• Another legend states that the stones were once buried deep beneath the earth and were uncovered by a very determined and strong farmer who was out looking for rocks to build a wall.

THE JACOBITE RISINGS

It all started with James VII, as we called him in Scotland or James II as he was known in England, the last Roman Catholic monarch to reign over the kingdoms of England, Scotland and Ireland. Invaded by his Protestant son-in-law and subsequently overthrown, James was forced into exile in France.

From 1689- 1690 Viscount Dundee, James' most zealous Scottish supporter, rallied troops and turned to military action against William and Mary's government forces. The first Jacobite rising broke out but didn't prove popular at all.

In 1707, the two kingdoms of Scotland and England were united much to the dismay of those who supported the Jacobite cause. James VIII/III attempted to claim the throne twice, in 1708 and in 1715, which resulted in a rising led by the Earl of Mar. In 1719, the Jacobites found an ally in Spain and this rebellion was led by Lord Tullibardine and Earl Marischal.

After failing to persuade the French government to commit to another invasion, Prince Charles, the 'Young Pretender', decided to fund his own rising. He sailed from France to Scotland, arriving on Eriskay in the Outer Hebrides in July 1745 and then travelled across the Highlands, to assemble a Jacobite army. This venture ended in the Battle of Culloden in 1745 whereby the Scottish army was defeated in what is probably the worst event to have ever overtaken Scotland.


An ancient Scottish stone circle thought to be 4,000 years old turned out to be a 1990s replica.

A stone circle in rural Scotland that caused excitement among archaeologists when it was discovered last month is actually a replica built in the 1990s, it has emerged. When they were reported to authorities by a local farmer, the ring of ten stones in the parish of Leochel-Cushnie in Aberdeenshire were thought to be thousands of years old.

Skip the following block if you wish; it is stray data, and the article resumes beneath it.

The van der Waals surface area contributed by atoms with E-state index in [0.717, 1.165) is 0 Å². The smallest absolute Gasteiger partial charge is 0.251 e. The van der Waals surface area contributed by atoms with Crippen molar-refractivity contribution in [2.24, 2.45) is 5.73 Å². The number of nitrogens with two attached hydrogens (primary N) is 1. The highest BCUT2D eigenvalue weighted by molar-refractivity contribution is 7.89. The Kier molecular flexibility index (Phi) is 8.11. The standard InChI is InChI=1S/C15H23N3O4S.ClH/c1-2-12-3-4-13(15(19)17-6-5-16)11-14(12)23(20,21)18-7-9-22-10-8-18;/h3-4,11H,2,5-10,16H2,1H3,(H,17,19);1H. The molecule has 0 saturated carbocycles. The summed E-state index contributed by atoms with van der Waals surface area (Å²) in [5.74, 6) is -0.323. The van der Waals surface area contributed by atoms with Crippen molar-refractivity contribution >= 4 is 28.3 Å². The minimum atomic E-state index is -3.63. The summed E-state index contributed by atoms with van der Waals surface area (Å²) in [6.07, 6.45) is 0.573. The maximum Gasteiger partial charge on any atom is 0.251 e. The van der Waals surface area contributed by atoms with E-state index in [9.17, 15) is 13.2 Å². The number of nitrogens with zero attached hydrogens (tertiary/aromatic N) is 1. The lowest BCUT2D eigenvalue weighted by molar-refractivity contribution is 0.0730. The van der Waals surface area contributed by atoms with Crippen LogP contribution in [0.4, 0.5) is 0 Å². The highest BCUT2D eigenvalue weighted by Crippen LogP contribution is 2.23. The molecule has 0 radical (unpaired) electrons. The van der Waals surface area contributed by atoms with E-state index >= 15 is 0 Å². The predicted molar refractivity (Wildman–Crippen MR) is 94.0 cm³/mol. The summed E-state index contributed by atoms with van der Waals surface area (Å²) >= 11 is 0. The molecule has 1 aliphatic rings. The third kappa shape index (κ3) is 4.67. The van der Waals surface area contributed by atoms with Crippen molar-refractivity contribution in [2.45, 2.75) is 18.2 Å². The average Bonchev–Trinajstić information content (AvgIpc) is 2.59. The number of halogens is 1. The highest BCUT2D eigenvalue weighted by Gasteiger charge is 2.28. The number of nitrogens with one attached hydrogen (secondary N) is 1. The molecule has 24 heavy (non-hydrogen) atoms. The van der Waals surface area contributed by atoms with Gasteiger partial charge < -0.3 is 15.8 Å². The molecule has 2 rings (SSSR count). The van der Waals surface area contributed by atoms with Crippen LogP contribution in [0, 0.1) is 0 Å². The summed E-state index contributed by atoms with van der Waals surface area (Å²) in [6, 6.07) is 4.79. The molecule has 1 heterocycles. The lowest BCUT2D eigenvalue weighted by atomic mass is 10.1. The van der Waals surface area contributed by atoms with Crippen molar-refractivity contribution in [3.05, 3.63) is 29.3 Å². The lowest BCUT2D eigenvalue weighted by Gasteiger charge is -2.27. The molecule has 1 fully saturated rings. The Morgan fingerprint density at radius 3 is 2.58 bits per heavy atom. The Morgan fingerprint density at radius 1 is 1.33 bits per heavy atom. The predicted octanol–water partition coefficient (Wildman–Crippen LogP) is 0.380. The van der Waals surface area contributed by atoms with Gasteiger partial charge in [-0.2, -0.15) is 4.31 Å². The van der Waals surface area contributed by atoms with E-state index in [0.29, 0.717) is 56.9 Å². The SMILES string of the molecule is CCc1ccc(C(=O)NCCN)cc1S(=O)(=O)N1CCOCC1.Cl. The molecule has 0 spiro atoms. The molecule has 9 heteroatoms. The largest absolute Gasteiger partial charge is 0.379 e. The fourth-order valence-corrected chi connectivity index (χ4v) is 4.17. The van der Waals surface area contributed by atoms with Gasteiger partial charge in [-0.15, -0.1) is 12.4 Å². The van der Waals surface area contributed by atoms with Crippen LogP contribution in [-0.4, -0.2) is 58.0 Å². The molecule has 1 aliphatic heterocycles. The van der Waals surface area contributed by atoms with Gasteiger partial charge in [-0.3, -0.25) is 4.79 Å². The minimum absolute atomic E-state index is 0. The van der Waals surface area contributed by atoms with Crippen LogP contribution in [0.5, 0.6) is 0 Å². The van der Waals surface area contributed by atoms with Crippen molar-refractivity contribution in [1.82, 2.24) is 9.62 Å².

Archaeologists initially believed the site was a previously unidentified “recumbent stone circle”, a type of formation unique to north east Scotland. Almost 100 others exist across the region. Their defining feature is a large horizontal stone known as the recumbent, which is flanked by two upright stones and is usually situated between the south east to south west of the circle. At the time, the supposed new discovery was hailed by Historic Environment Scotland (HES) and Aberdeenshire Council, which described it as an “amazing” find.

Recumbent stone circles are unique to the north east of Scotland (Photo: PA)

But as archaeologists set about investigating the site, a former owner of the farm contacted a stone circle specialist at HES to admit that he had constructed the circle in the mid-1990s. The confusion apparently arose because the current owner of the farm did not move in until long after the circle was made and did not realise it was the work of a previous occupant.

Missed Clue

When they first saw the circle, archaeologists thought it was unusual as its diameter was about 10ft smaller than most of the others in the area and it used smaller stones. But as there is wide variation in the style of such circles, these puzzling aspects were not enough to suggest it was a fake. Neil Ackerman, historic environment record assistant at Aberdeenshire Council, said: “It is obviously disappointing to learn of this development, but it also adds an interesting element to its story. “That it so closely copies a regional monument type shows the local knowledge, appreciation and engagement with the archaeology of the region by the local community. “I hope the stones continue to be used and enjoyed – while not ancient, it is still in a fantastic location and makes for a great feature in the landscape.”

He continued: “These types of monument are notoriously difficult to date. For this reason we include any modern replicas of ancient monuments in our records in case they are later misidentified. “We always welcome reports of any new, modern reconstructions of ancient monuments, especially those built with the skill of this stone circle and that reference existing monument types.” The average size of a recumbent stone is 24 tonnes. The people who constructed them carefully levered and chocked them up to ensure that their upper surface was as level as possible. While their purpose is still largely unknown, in several cases such circles appear to have been converted into burial monuments, usually signified by the construction of a cairn within the ring.